Tickets include round-trip ferry rides, an audio tour, access to the Ellis Island Museum and the Statue of Liberty pedestal (the crown of the statue is currently not open to the public). Ferries run from morning through late afternoon. Check here for updated times.

Where To Get Tickets

You can buy tickets at the Statue Cruises ticket booths in Castle Clinton in Battery Park, or in Liberty State Park on the New Jersey side. Get your tickets online in advance to cut down any confusion when looking for the ticket booth. Tickets start at $23.80.

Boat By, For Free

This is a hack we will repeat to our tourist friends until the Harbor runs dry: The Staten Island Ferry is a perfectly fine, and free, way to see the Statue of Liberty. The ferry leaves from Whitehall Terminal, goes right by Lady Liberty, providing some perfect picture opportunities (twice, with the round trip). Plus, you can buy cheap beer on board the boat too.

Tags: Statue of Liberty

New York City Tourism Update

As we wrap up 2021, we look back at a year full of challenges, but also a time with many green shoots of growth—the return of Broadway, the return of international travelers, the return of New York City tourism. Even in the context of the Omicron variant, there remains plenty of supporting data indicating an ongoing return for New York City. Despite the high-profile Broadway cancellations of the last few days, and the early end of the Rockettes’s run, a look at the Broadway League’s new resource for schedules shows the majority of shows going forward as planned. (And grosses have been up, while capacity holds steady.) Other data points include:

We remain optimistic for the prospects of a full recovery, beginning next year and really heating up in the spring. We wish all of our guests: future, current and past a wonderful holiday and a Happy New Year. After all, New York City is ranked as the nation’s most festive city—more than double our nearest competition!

NYC Tourism Update

Although the Delta variant’s impact on the economy is drawing most of the headlines, it’s worth noting the good news for New York that’s out there as well. The city will not be competing with European destinations in light of new international restrictions. On the domestic front, the number one fall destination for lodging searchers? That would be New York City. NYC will be ready to greet these visitors—many coming for longer stretches than usual—as reopening news continues to post:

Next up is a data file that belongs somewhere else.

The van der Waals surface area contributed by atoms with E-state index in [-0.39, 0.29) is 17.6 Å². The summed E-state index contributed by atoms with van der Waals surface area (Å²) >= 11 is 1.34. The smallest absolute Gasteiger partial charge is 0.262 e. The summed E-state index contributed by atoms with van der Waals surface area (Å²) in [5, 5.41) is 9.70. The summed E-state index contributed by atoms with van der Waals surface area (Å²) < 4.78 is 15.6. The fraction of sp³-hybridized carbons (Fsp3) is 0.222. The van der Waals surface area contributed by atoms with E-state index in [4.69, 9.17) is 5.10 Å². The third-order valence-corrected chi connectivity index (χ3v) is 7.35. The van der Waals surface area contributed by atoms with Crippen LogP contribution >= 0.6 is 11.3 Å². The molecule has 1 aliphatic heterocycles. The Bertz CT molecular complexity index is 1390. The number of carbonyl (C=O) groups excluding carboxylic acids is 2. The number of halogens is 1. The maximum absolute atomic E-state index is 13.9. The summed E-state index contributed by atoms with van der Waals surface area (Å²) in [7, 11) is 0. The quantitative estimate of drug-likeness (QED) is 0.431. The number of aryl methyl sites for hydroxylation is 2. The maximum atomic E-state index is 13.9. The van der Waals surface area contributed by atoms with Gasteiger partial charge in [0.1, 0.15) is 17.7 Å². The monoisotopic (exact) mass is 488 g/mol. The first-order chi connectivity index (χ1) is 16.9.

Twenty years ago New York City suffered terrible losses in the September 11 attacks. We have listed highlights of the city’s commemorative events below. Along with NYC institutions, City Guide remembers the lives of the victims, the strength of their families, and the sacrifices of first responders, recovery workers, and volunteers. Many of us questioned what kind of city would come back in the wake of so much destruction. As we remember this solemn anniversary, we should also keep in mind the outpouring of support NYC received, and the exponential growth of the city as a tourism destination in the years since. Although we are again facing challenges, we have another chance to show the world New York City’s extraordinary resilience.

COVID Restrictions Lifted

Day 473 and it ends. COVID restrictions have been lifted in New York. Yesterday the governor’s office made the announcement as the state hit the 70% adult vaccination threshold. This means no more social distancing or capacity limits—at least as far as the state is concerned—for sports, malls, gyms, movie theaters, or camps. Health screening is done. So is contact tracing. Despite the many losses of these past 473 days, we expect the city to move to a more celebratory stance, and the latest slate of launches supports that:

NYC Re-Opening Update